Author(s): Chaikin P, Rhodes GR, Bruno R, Rohatagi S, Natarajan C
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Abstract In a health care environment dominated by the growth of managed care organizations, generic competition, therapeutic substitution and drug utilization review, drug development is an extremely risky proposition. Consequently, it is imperative to incorporate a mechanistic approach to drug development that combines a thorough understanding of a drug at the molecular/cellular level with a rigorous preclinical, and clinical pharmacology program. This should enable the sponsor to evaluate multiple hypotheses during the early "learning" phases of clinical development (Phases I and IIA) and to eliminate nonpromising candidates early on while drug development costs are low. Clinical research done properly in the early stages of drug development will also set the stage for designing and conducting optimal "confirming" registrational Phase IIB/III studies for promising drug candidates. Pharmacokinetics (PK) and pharmacodynamics (PD) modeling and simulation are crucial components of a mechanistic approach to optimal drug development and their application has significant impact in both early and late development efforts. This communication describes several applications of pharmacokinetics and pharmacodynamics modeling and simulation that were important in guiding, optimizing and ensuring the success of development efforts for drug candidates in the therapeutic areas of cardiology and oncology. These examples are used to illustrate and discuss the use of the current state-of-the-art in pharmacokinetics and pharmacodynamics modeling and simulation at numerous stages in the development cycle and to postulate on future directions in this area.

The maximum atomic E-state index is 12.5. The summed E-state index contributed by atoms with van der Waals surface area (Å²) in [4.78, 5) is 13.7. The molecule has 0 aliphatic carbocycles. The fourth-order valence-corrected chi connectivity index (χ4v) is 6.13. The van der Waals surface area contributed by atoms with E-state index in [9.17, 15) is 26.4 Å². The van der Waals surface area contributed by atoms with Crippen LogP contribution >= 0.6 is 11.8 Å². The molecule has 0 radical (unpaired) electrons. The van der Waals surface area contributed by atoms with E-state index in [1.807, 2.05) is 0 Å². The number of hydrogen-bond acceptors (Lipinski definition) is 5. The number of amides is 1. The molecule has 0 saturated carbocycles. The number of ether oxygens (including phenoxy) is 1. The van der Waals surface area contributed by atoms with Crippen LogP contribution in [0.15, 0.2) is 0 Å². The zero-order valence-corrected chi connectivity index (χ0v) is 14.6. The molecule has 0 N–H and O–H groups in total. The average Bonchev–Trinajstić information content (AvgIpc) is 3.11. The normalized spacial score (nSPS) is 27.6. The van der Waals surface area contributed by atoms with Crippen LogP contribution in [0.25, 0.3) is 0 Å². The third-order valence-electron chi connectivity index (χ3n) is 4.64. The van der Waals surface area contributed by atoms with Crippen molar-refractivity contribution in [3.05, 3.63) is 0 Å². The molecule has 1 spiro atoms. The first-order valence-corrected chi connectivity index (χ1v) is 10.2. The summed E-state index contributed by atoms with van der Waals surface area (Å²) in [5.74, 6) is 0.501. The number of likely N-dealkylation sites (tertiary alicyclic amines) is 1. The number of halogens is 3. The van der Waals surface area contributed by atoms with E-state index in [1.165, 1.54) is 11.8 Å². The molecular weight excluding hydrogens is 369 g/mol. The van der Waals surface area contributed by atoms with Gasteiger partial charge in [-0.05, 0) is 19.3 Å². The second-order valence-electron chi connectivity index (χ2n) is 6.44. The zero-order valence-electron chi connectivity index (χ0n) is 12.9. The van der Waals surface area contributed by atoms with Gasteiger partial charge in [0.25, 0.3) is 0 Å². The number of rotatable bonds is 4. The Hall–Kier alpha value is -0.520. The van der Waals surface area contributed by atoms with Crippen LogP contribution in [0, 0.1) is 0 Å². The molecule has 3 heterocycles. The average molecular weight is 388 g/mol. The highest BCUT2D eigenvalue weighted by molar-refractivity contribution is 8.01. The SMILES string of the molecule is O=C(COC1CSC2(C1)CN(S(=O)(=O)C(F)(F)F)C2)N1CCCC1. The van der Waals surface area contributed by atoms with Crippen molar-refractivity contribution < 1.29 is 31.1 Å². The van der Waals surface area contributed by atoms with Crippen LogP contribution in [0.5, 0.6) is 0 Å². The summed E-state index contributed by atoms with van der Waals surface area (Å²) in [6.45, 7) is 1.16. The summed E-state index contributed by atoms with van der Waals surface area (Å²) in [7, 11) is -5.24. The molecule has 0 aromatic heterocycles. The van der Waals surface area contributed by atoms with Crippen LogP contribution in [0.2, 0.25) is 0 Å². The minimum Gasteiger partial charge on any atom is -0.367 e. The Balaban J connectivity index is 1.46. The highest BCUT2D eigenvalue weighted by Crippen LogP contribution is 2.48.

This article was published in J Clin Pharmacol
and referenced in Journal of Bioequivalence & Bioavailability